AmericanCatholic.org
 
Skip Navigation Links
Home
Year of Mercy
Catholic News
Saints
Seasonal
Special Reports
Shopping
Donate
Blog
Share:
Facebook
Twitter
Google Plus
LinkedIn
Email
RSS Feeds
ON FAITH & MEDIA View Comments

The Goods: Live Hard, Sell Hard

By
John Mulderig
Source: Catholic News Service


David Koechner, Kathryn Hahn, Jeremy Piven and Ving Rhames star in the movie "The Goods: Live Hard, Sell Hard."
Let the buyer—in this case, the ticket buyer—beware. "The Goods: Live Hard, Sell Hard" (Paramount Vantage) is a shoddy, vulgar comedy that relies on humor and language as sordid as the strip clubs its characters frequent.
 
In a last-gasp bid to save his failing used-car dealership, Ben Selleck (James Brolin) summons a team of crack freelancing sales types led by legendary smooth talker Don Ready (Jeremy Piven).
 
As the newcomers work to clear the inventory, romance buds between Don and Ben's engaged daughter, Ivy (Jordana Spiro). This is OK, because—of course—Ivy's fiance, Paxton (Ed Helms), is a childish, smug dunce who is secretly conspiring with his father, auto importer Stu (Alan Thicke), to undermine Ben's reviving fortunes.
 
In one of the few redeeming aspects of Adam Stock and Rick Stempson's script, freewheeling Don yearns to settle down and become a family man.
 
But two of Don's go-getters become enmeshed in less traditional—supposedly amusing—romantic entanglements. Middle-aged Brent (David Koechner) finds himself the object of unwanted advances from Ben, while hard-edged sales gal Babs (Kathryn Hahn) pursues Ben's son, Peter (Rob Riggle), a 10-year-old with a pituitary condition that has given him the body of a full-grown man.
 
Fueled by such tasteless material, director Neal Brennan's comedic lemon grinds its gears and goes nowhere.
 
The film contains strong sexual content, including adultery and brief graphic nonmarital sexual activity, full nudity, drug use, about a dozen uses of profanity, and pervasive rough and much crude language. The USCCB Office for Film & Broadcasting classification is O—morally offensive. The Motion Picture Association of America rating is R—restricted; under 17 requires accompanying parent or adult guardian.
 
- - -
 
Mulderig is on the staff of the Office for Film & Broadcasting of the U.S. Conference of Catholic Bishops.




Thank you for your comments. Editors will review all posts before they are visible on the website.

blog comments powered by Disqus







Athanasius: Athanasius led a tumultuous but dedicated life of service to the Church. He was the great champion of the faith against the widespread heresy of Arianism, the teaching by Arius that Jesus was not truly divine. The vigor of his writings earned him the title of doctor of the Church. 
<p>Born of a Christian family in Alexandria, Egypt, and given a classical education, Athanasius became secretary to Alexander, the bishop of Alexandria, entered the priesthood and was eventually named bishop himself. His predecessor, Alexander, had been an outspoken critic of a new movement growing in the East—Arianism. </p><p>When Athanasius assumed his role as bishop of Alexandria, he continued the fight against Arianism. At first it seemed that the battle would be easily won and that Arianism would be condemned. Such, however, did not prove to be the case. The Council of Tyre was called and for several reasons that are still unclear, the Emperor Constantine exiled Athanasius to northern Gaul. This was to be the first in a series of travels and exiles reminiscent of the life of St. Paul. </p><p>After Constantine died, his son restored Athanasius as bishop. This lasted only a year, however, for he was deposed once again by a coalition of Arian bishops. Athanasius took his case to Rome, and Pope Julius I called a synod to review the case and other related matters. </p><p>Five times Athanasius was exiled for his defense of the doctrine of Christ’s divinity. During one period of his life, he enjoyed 10 years of relative peace—reading, writing and promoting the Christian life along the lines of the monastic ideal to which he was greatly devoted. His dogmatic and historical writings are almost all polemic, directed against every aspect of Arianism. </p><p>Among his ascetical writings, his<i> Life of St. Anthony</i> (January 17) achieved astonishing popularity and contributed greatly to the establishment of monastic life throughout the Western Christian world.</p> American Catholic Blog Suffering is redemptive in part because it definitively reveals to man that he is not in fact God, and it thereby opens the human person to receive the divine.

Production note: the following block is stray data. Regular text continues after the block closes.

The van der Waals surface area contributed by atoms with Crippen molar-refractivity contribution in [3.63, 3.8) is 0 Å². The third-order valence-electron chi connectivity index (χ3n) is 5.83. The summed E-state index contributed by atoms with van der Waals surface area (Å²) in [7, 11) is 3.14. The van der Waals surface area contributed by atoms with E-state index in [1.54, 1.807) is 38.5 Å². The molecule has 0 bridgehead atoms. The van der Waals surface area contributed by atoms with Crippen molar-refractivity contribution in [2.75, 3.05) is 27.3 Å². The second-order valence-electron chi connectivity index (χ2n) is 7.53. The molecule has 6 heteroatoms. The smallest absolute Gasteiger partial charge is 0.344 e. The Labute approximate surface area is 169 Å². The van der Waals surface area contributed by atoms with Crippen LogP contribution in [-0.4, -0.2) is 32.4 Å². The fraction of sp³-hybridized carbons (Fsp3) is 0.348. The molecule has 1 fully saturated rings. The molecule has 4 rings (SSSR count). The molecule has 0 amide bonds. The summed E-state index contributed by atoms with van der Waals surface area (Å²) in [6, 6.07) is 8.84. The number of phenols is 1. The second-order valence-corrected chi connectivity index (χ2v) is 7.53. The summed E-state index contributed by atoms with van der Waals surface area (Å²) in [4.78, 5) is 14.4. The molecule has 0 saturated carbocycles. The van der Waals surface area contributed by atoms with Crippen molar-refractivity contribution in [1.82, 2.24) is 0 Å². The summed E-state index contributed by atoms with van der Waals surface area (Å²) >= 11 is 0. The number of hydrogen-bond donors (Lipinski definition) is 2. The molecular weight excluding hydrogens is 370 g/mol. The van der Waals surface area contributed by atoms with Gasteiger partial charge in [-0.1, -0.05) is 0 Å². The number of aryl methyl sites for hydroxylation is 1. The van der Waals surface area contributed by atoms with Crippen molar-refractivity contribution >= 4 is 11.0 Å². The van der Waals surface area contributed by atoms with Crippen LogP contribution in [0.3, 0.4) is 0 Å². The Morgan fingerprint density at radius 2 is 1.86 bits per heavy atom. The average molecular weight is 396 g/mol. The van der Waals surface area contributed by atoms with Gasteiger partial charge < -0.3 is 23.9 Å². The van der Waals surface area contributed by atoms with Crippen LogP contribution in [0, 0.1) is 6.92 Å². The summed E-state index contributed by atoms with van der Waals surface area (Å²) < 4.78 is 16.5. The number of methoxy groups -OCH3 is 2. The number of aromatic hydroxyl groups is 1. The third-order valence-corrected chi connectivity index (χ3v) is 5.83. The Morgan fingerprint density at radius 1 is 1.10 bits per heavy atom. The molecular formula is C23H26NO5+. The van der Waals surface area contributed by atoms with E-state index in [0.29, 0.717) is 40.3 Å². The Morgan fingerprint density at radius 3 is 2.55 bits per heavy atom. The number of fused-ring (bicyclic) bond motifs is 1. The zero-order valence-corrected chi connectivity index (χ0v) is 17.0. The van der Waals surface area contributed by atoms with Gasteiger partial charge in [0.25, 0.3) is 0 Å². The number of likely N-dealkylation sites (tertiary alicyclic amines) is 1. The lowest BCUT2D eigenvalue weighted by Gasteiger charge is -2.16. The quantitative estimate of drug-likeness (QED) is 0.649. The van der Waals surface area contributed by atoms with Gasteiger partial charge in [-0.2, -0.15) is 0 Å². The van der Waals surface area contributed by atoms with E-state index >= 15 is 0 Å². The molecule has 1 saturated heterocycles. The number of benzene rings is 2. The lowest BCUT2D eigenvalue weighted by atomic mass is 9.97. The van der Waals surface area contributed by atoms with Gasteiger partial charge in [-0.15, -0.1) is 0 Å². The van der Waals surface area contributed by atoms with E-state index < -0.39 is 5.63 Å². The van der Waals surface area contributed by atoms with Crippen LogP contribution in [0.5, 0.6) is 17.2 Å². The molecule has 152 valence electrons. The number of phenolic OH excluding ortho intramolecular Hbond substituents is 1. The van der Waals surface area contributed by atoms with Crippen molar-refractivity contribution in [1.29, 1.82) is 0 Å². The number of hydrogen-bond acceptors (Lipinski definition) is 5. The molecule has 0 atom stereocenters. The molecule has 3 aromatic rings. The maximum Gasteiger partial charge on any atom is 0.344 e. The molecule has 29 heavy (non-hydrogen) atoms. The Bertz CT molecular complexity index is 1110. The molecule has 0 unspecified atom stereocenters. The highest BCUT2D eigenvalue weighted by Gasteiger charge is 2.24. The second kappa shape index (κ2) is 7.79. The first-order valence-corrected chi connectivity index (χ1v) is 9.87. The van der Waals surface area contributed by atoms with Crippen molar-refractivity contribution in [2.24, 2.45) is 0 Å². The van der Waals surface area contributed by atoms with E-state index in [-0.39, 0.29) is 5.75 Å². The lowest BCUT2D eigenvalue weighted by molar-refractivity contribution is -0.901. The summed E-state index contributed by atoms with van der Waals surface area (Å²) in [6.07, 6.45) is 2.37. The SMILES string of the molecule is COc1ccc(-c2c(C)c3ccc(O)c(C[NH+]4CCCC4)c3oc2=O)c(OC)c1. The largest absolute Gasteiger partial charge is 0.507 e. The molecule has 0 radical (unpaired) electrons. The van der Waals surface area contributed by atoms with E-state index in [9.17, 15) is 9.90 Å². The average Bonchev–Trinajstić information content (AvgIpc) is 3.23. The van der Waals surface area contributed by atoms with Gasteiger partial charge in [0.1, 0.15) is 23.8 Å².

New Call-to-action

 
CATHOLIC GREETINGS
Happy Birthday
You are one of a kind. There has never been another you.

Sixth Sunday of Easter
Easter is an attitude of inner joy. We are an Easter people!

St. Catherine of Siena
This 14th-century scholar combined contemplation and action in service to God and the Church.

St. Gianna Beretta Molla
This 20th-century wife and mother courageously embraced the joys and sorrows of family life.

Administrative Professionals Day
Say thanks today to those whose work makes someone else’s job a little easier.




Come find us at: Facebook | St. Anthony Messenger magazine Twitter | American Catholic YouTube | American Catholic


An AmericanCatholic.org Site from the Franciscans and Franciscan Media Copyright © 1996 - 2016